Elections matter in democratic societies. They not only decide who will govern, but they can also reveal, beneath the surface, other important pieces of information about political life. Behind the aggregate total of votes received by each party lies...
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Bound and Gagged: Silent Censorship in the Arab Press
On February 12, 2008, information ministers from the 22 member states of the Arab League met in Cairo to discuss the issue of censorship. The result of the meeting was a charter for a decidedly paternalistic regional media code that would allow host...
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Building Coherence: Development, Financial Systems, and Institutions
In the 1980s and 1990s, a number of developing countries pursued extensive economic reforms that in many cases succeeded in achieving economic stability, but rarely resulted in high and sustained economic growth. Only since the turn of the millennium...
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Closing the Gap: Media, Politics, and Citizen Participation
It's primary election night in Manchester, New Hampshire. Bright lights of media tents beckon political thrill seekers, most of whom are trying to catch a glimpse of their favorite candidate or media celebrity. The lights cast an eerie glow on the...
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Just Another Forum?
Ambassador Blaise Godet ("Reforming Human Rights," Winter 2008) defends the early steps of the Human Rights Council (HRC) as it tries to avoid the criticisms that resulted in the demise to the Human Rights Commission. However, there are still many...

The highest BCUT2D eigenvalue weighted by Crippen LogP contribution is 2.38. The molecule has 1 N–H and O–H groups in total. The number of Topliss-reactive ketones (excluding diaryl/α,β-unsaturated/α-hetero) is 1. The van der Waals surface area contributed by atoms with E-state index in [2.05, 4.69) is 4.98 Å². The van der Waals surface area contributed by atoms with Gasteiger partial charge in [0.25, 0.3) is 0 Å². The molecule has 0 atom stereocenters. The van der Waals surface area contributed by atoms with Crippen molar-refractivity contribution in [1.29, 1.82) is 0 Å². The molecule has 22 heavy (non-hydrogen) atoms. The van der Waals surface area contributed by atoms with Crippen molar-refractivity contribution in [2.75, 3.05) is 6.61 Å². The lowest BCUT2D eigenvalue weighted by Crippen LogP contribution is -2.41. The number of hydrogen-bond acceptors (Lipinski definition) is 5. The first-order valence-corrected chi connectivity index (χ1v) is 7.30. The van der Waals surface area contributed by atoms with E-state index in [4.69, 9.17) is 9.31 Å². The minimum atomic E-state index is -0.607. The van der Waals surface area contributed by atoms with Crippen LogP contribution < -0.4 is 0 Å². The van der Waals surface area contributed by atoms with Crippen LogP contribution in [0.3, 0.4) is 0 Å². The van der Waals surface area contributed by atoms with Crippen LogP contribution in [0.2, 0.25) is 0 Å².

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Letter from the Editors
Peering forward from 1979, even the most prescient thinker could not have foreseen the events that have unfolded in the last 30 years. In a world characterized by constant action, the temptation is to impatiently press forward so as not to be left...
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Misplaced Priorities; Ethanol Promotion and Its Unintended Consequences
When the state of Iowa becomes a priority in the US presidential election, it is only a matter of time before agriculture dominates the discussion. Indeed, US presidential candidates Hillary Clinton, John McCain, and Barack Obama all brought out their...
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New Environmentalism
The awards of Nobel Peace Prizes to Al Gore (2007) and Wangari Maathai (2004) were initially greeted with the question: What does the environment have to do with peace (or war)? Maathai answers this question ("An Unbreakable Link: Peace, Environment,...
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Opportunities Lost: The UN's Failure to Fight the HIV/AIDS Cisis
Let me open with a simple statement of conviction: I have always believed and continue to believe that it is possible to turn the tide on AIDS in Africa. Clearly then, something is missing at the heart of the analysis to explain why remediation has...